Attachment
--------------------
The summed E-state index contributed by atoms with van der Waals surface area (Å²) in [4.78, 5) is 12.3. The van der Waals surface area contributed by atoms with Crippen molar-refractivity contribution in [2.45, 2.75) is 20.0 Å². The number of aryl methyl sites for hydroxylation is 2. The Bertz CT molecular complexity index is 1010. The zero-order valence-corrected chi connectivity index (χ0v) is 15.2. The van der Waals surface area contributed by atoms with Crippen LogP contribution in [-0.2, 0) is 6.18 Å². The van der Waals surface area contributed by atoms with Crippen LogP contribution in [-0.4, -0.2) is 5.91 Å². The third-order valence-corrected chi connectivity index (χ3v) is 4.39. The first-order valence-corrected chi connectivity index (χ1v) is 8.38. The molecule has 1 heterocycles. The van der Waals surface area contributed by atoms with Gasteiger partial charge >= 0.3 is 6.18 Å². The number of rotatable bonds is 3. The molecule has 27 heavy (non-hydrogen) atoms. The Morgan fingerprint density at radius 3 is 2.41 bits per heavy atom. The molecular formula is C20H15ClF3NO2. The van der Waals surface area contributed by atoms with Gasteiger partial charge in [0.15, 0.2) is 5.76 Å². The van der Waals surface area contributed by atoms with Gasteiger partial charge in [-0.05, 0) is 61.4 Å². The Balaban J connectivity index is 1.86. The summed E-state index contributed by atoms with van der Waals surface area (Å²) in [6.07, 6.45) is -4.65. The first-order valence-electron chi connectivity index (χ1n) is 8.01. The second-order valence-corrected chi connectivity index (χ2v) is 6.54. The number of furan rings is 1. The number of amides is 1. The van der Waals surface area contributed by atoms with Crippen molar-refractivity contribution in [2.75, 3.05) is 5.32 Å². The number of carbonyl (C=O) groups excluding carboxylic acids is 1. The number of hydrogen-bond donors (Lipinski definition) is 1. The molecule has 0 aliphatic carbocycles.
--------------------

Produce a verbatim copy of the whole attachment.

The summed E-state index contributed by atoms with van der Waals surface area (Å²) in [4.78, 5) is 12.3. The van der Waals surface area contributed by atoms with Crippen molar-refractivity contribution in [2.45, 2.75) is 20.0 Å². The number of aryl methyl sites for hydroxylation is 2. The Bertz CT molecular complexity index is 1010. The zero-order valence-corrected chi connectivity index (χ0v) is 15.2. The van der Waals surface area contributed by atoms with Crippen LogP contribution in [-0.2, 0) is 6.18 Å². The van der Waals surface area contributed by atoms with Crippen LogP contribution in [-0.4, -0.2) is 5.91 Å². The third-order valence-corrected chi connectivity index (χ3v) is 4.39. The first-order valence-corrected chi connectivity index (χ1v) is 8.38. The molecule has 1 heterocycles. The van der Waals surface area contributed by atoms with Gasteiger partial charge >= 0.3 is 6.18 Å². The number of rotatable bonds is 3. The molecule has 27 heavy (non-hydrogen) atoms. The Morgan fingerprint density at radius 3 is 2.41 bits per heavy atom. The molecular formula is C20H15ClF3NO2. The van der Waals surface area contributed by atoms with Gasteiger partial charge in [0.15, 0.2) is 5.76 Å². The van der Waals surface area contributed by atoms with Gasteiger partial charge in [-0.05, 0) is 61.4 Å². The Balaban J connectivity index is 1.86. The summed E-state index contributed by atoms with van der Waals surface area (Å²) in [6.07, 6.45) is -4.65. The first-order valence-electron chi connectivity index (χ1n) is 8.01. The second-order valence-corrected chi connectivity index (χ2v) is 6.54. The number of furan rings is 1. The number of amides is 1. The van der Waals surface area contributed by atoms with Crippen molar-refractivity contribution in [2.75, 3.05) is 5.32 Å². The number of carbonyl (C=O) groups excluding carboxylic acids is 1. The number of hydrogen-bond donors (Lipinski definition) is 1. The molecule has 0 aliphatic carbocycles.